“They suck CO2 out of the atmosphere through photosynthesis, and a lot of that energy goes into the root system,” he says. “And when they die … all the CO2 they took out of the atmosphere will stay there.

“As long as you don’t disturb the area with development, it’s CO2 capture. It may have the capacity to offset some of the contribution we put to the air from fossil fuel consumption.”

“So Much Green”

Mangroves of Abu Dhabi

An observation tower offers beautiful views of the sunset over the dense forest.

Barry Nield/CNN

And, says the professor, because they thrive in the unusually salty waters of coastal desert lagoons, which in winter can actually become uncomfortably cold for a typically tropical species, Abu Dhabi’s gray mangroves could point the way to the species’ survival elsewhere in the world.

His team looked at specific genes in native plants that are associated with “environmental resilience,” including tolerance to salt and extreme temperatures, both hot and cold.

“I think this will be useful information if you look at a place like Indonesia or Thailand and wonder what’s going to happen to adapt to climate change,” he says.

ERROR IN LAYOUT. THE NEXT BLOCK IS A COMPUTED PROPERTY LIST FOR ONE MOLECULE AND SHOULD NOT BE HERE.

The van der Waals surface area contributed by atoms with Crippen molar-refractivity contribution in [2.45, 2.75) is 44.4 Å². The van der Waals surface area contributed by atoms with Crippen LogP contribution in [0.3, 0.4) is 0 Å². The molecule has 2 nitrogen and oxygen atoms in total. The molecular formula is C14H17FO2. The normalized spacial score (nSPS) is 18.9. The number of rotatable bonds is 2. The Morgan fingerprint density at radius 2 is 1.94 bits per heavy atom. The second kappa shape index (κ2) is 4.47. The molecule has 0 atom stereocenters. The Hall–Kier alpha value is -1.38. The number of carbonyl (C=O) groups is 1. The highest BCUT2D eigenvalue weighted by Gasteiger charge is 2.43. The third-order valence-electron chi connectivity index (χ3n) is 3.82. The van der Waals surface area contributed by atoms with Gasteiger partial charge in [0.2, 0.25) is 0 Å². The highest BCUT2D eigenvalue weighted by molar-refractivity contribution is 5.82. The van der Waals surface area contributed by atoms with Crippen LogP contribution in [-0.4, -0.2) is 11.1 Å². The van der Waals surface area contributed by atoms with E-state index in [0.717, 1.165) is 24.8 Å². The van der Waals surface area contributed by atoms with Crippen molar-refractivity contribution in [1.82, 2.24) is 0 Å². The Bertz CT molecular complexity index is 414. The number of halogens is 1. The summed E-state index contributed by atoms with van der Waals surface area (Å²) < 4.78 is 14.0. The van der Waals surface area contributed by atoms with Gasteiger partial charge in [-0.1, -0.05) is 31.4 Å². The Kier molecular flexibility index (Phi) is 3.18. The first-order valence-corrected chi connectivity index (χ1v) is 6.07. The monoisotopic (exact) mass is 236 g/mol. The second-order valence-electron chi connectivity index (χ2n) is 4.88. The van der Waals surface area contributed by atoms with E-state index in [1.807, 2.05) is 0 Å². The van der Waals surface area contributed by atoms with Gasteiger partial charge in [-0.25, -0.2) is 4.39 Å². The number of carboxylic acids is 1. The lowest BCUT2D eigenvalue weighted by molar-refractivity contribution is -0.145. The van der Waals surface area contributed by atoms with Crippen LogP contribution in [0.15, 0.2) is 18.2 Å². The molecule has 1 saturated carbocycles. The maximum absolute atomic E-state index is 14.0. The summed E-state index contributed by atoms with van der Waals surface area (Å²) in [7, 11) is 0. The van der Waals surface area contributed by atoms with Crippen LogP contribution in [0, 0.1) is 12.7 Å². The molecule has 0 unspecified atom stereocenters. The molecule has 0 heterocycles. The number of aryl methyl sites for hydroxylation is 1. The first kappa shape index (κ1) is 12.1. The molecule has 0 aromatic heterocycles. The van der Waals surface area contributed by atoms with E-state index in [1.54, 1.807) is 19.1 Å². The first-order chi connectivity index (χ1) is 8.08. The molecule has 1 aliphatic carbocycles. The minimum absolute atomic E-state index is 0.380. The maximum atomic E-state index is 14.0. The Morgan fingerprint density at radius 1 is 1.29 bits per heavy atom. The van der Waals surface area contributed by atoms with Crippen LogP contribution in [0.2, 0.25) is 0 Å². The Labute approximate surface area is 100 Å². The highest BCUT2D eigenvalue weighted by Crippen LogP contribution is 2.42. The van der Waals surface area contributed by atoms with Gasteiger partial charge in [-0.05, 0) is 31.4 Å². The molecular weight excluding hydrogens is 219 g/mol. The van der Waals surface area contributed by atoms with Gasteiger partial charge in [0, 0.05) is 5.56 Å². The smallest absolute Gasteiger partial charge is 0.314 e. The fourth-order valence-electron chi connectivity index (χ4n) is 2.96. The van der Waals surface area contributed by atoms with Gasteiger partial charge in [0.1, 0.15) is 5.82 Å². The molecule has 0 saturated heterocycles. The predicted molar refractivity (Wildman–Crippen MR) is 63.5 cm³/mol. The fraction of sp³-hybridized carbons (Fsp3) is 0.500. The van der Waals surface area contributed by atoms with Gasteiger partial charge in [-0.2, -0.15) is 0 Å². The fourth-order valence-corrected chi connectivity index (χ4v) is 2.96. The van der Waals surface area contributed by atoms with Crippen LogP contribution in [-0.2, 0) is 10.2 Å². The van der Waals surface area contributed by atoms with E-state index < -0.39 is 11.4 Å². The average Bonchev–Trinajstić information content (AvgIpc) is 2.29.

Mangroves in other parts of the world may have the same healthy genes as the trees in Abu Dhabi, just waiting to be awakened under the right environmental conditions. And seeing those genes in action in Abu Dhabi could be a good sign.

“It lets us know there’s hope for systems like this,” Burt says.

Back on terra firma with Dulawen, there’s time to stroll around Jubail’s boardwalks as the sun sinks into the orange sky. It’s another peaceful experience, enhanced by an observation tower that offers views of the dense foliage.

In the calm cool of the evening, several couples and families enjoy the scenery, among them the visitor Balaji Krishna.

“If you want to go and mingle with nature, this is a good place and not far from the city,” he says. “This is the only place in Abu Dhabi where you can see so much greenery.